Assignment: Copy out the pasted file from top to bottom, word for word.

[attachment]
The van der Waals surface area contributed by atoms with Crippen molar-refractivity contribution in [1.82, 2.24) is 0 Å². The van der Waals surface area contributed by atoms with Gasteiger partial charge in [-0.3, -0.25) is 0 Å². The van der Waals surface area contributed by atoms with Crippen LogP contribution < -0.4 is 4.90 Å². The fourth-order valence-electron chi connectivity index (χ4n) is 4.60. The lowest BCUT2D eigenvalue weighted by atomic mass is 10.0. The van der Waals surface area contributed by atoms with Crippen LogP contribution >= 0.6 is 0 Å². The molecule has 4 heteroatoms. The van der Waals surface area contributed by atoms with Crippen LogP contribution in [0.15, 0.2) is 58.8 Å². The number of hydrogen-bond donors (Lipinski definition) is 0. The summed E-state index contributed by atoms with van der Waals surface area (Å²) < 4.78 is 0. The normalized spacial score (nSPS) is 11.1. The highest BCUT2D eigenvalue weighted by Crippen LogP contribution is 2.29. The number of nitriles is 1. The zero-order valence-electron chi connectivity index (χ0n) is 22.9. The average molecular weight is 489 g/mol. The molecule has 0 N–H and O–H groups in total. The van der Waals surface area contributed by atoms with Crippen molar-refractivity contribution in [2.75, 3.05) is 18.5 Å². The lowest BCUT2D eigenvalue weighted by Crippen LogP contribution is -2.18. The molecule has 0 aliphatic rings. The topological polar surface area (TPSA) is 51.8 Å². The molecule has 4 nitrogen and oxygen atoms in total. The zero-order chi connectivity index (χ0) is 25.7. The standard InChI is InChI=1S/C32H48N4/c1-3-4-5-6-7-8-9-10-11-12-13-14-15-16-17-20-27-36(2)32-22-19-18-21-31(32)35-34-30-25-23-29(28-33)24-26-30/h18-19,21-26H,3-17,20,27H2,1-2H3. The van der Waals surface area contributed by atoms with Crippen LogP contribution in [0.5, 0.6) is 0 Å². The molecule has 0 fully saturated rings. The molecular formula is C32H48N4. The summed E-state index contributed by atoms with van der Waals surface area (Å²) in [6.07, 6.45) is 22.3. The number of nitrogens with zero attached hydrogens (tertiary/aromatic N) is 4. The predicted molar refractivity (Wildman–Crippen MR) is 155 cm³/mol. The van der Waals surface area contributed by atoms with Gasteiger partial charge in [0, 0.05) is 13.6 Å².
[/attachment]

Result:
The van der Waals surface area contributed by atoms with Crippen molar-refractivity contribution in [1.82, 2.24) is 0 Å². The van der Waals surface area contributed by atoms with Gasteiger partial charge in [-0.3, -0.25) is 0 Å². The van der Waals surface area contributed by atoms with Crippen LogP contribution < -0.4 is 4.90 Å². The fourth-order valence-electron chi connectivity index (χ4n) is 4.60. The lowest BCUT2D eigenvalue weighted by atomic mass is 10.0. The van der Waals surface area contributed by atoms with Crippen LogP contribution >= 0.6 is 0 Å². The molecule has 4 heteroatoms. The van der Waals surface area contributed by atoms with Crippen LogP contribution in [0.15, 0.2) is 58.8 Å². The number of hydrogen-bond donors (Lipinski definition) is 0. The summed E-state index contributed by atoms with van der Waals surface area (Å²) < 4.78 is 0. The normalized spacial score (nSPS) is 11.1. The highest BCUT2D eigenvalue weighted by Crippen LogP contribution is 2.29. The number of nitriles is 1. The zero-order valence-electron chi connectivity index (χ0n) is 22.9. The average molecular weight is 489 g/mol. The molecule has 0 N–H and O–H groups in total. The van der Waals surface area contributed by atoms with Crippen molar-refractivity contribution in [2.75, 3.05) is 18.5 Å². The lowest BCUT2D eigenvalue weighted by Crippen LogP contribution is -2.18. The molecule has 0 aliphatic rings. The topological polar surface area (TPSA) is 51.8 Å². The molecule has 4 nitrogen and oxygen atoms in total. The zero-order chi connectivity index (χ0) is 25.7. The standard InChI is InChI=1S/C32H48N4/c1-3-4-5-6-7-8-9-10-11-12-13-14-15-16-17-20-27-36(2)32-22-19-18-21-31(32)35-34-30-25-23-29(28-33)24-26-30/h18-19,21-26H,3-17,20,27H2,1-2H3. The van der Waals surface area contributed by atoms with Crippen LogP contribution in [0.5, 0.6) is 0 Å². The molecule has 0 fully saturated rings. The molecular formula is C32H48N4. The summed E-state index contributed by atoms with van der Waals surface area (Å²) in [6.07, 6.45) is 22.3. The number of nitrogens with zero attached hydrogens (tertiary/aromatic N) is 4. The predicted molar refractivity (Wildman–Crippen MR) is 155 cm³/mol. The van der Waals surface area contributed by atoms with Gasteiger partial charge in [0, 0.05) is 13.6 Å².